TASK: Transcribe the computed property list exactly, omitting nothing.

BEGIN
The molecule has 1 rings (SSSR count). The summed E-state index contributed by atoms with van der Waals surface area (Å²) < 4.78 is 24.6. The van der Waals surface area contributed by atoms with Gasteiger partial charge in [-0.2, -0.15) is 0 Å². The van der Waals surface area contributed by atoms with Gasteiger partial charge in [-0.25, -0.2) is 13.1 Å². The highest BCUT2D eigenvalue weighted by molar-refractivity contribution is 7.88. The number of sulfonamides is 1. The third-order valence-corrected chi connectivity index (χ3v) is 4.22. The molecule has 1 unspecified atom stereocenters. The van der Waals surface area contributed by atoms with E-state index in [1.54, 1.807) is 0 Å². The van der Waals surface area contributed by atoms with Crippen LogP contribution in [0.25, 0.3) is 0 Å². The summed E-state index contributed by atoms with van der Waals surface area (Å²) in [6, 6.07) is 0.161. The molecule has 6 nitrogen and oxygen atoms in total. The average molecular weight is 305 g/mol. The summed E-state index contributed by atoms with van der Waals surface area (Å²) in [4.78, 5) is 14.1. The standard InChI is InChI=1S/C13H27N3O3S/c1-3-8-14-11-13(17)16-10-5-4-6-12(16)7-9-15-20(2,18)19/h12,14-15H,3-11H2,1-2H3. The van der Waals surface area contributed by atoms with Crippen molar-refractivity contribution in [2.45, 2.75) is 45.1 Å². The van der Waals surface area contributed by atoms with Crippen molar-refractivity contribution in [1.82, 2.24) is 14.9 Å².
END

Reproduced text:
The molecule has 1 rings (SSSR count). The summed E-state index contributed by atoms with van der Waals surface area (Å²) < 4.78 is 24.6. The van der Waals surface area contributed by atoms with Gasteiger partial charge in [-0.2, -0.15) is 0 Å². The van der Waals surface area contributed by atoms with Gasteiger partial charge in [-0.25, -0.2) is 13.1 Å². The highest BCUT2D eigenvalue weighted by molar-refractivity contribution is 7.88. The number of sulfonamides is 1. The third-order valence-corrected chi connectivity index (χ3v) is 4.22. The molecule has 1 unspecified atom stereocenters. The van der Waals surface area contributed by atoms with E-state index in [1.54, 1.807) is 0 Å². The van der Waals surface area contributed by atoms with Crippen LogP contribution in [0.25, 0.3) is 0 Å². The summed E-state index contributed by atoms with van der Waals surface area (Å²) in [6, 6.07) is 0.161. The molecule has 6 nitrogen and oxygen atoms in total. The average molecular weight is 305 g/mol. The summed E-state index contributed by atoms with van der Waals surface area (Å²) in [4.78, 5) is 14.1. The standard InChI is InChI=1S/C13H27N3O3S/c1-3-8-14-11-13(17)16-10-5-4-6-12(16)7-9-15-20(2,18)19/h12,14-15H,3-11H2,1-2H3. The van der Waals surface area contributed by atoms with Crippen molar-refractivity contribution in [2.45, 2.75) is 45.1 Å². The van der Waals surface area contributed by atoms with Crippen molar-refractivity contribution in [1.82, 2.24) is 14.9 Å².